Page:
Search Results

You are looking at 1 - 3 of 3 items for

  • Author: Laura Louise Sarauw x
Clear All Modify Search
Restricted access

Laura Louise Sarauw

Critics often see the European Bologna Process as a univocal standardisation of higher education. By exploring how different qualifications frameworks project different social imaginaries of globalisation, this article takes a different stance. The overarching qualifications framework of the Bologna Process rests on a socially constituted and contested concept of globalisation as a change towards a more diverse and unforeseeable world, which calls for the development of flexible, lifelong learners with a broad knowledge base and strong democratic competencies. Although this social imaginary is widely known, I argue that it is also highly contested. For example, the Danish qualifications framework of 2003 projects a social imaginary of globalisation as a change towards a smaller and more predictable world, which enables a novel and more efficient alignment of the curriculum towards specific professional needs, and where the development of a broad knowledge base and democratic competencies are no longer prioritised.

Open access

Higher education in the paradigm of speed

Student perspectives on the risks of fast-track degree completion

Laura Louise Sarauw and Simon Ryberg Madsen

Abstract

Studies often highlight how standardisation and consent are manufactured through the European Bologna Process (Brøgger 2019; Gibbs et al. 2014; Lawn and Grek 2012). This article shows how students’ conduct is still governed by multiple logics and dilemmas. The context for the article is the Bologna Process and the way it has been applied by the Danish government in the 2014 reforms that sought to fast-track the completion of student degrees. It analyses the impact of changes on students’ conduct through a series of focus group interviews with students who were confronted with the new demands to speed up their progress through their degrees. To illustrate the complexity of this standardisation, the analyses are framed within theoretical ideas of ‘risk’ (Beck 2006) and ‘translation’ (Latour and Callon 1986).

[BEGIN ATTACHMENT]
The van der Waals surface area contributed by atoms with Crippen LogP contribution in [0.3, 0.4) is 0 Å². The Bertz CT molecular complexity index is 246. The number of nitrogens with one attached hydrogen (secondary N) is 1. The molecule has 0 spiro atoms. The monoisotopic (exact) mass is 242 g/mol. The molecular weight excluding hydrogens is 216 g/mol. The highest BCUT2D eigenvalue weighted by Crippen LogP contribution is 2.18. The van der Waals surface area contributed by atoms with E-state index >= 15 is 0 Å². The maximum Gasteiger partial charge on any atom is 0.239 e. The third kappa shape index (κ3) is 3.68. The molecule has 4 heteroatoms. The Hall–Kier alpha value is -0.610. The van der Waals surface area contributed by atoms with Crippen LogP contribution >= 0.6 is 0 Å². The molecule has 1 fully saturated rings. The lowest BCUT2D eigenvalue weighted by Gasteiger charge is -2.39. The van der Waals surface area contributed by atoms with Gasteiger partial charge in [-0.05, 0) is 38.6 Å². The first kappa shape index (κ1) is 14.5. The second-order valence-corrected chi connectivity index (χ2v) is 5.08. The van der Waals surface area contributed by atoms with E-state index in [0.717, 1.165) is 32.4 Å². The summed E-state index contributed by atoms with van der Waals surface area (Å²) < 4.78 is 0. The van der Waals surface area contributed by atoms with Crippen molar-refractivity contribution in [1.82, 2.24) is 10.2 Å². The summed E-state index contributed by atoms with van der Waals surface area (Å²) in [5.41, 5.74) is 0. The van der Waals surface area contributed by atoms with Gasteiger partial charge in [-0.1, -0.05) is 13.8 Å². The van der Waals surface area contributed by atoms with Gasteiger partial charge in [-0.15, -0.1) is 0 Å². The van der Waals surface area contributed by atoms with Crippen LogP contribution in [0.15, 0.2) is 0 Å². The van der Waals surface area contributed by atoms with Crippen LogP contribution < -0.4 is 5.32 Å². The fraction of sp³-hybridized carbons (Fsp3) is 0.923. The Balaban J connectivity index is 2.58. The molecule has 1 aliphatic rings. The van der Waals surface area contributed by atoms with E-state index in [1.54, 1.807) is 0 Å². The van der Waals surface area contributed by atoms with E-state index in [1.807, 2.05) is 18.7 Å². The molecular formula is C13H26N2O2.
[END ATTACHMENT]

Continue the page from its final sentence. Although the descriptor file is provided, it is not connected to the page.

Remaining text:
Restricted access

Laura Louise Sarauw, Sintayehu Kassaye Alemu and Penny Welch

Macfarlane, B. (2017), Freedom to Learn: The Threat to Student Academic Freedom and Why It Needs to Be Reclaimed London: Routledge, 140 pp., ISBN 978-0-415-72916-1

P. Zgaga, U. Teichler, H. G. Schuetze and A. Wolter (eds) (2015), Higher Education Reform: Looking Back and Looking Forward Frankfurt: Peter Lang, 431 pp., ISBN 978-3-631-66275-5

D. Pecorari and P. Shaw (eds) (2019), Student Plagiarism in Higher Education: Reflections on Teaching Practice London: Routledge, 180 pp., ISBN 978-1-138-05516-2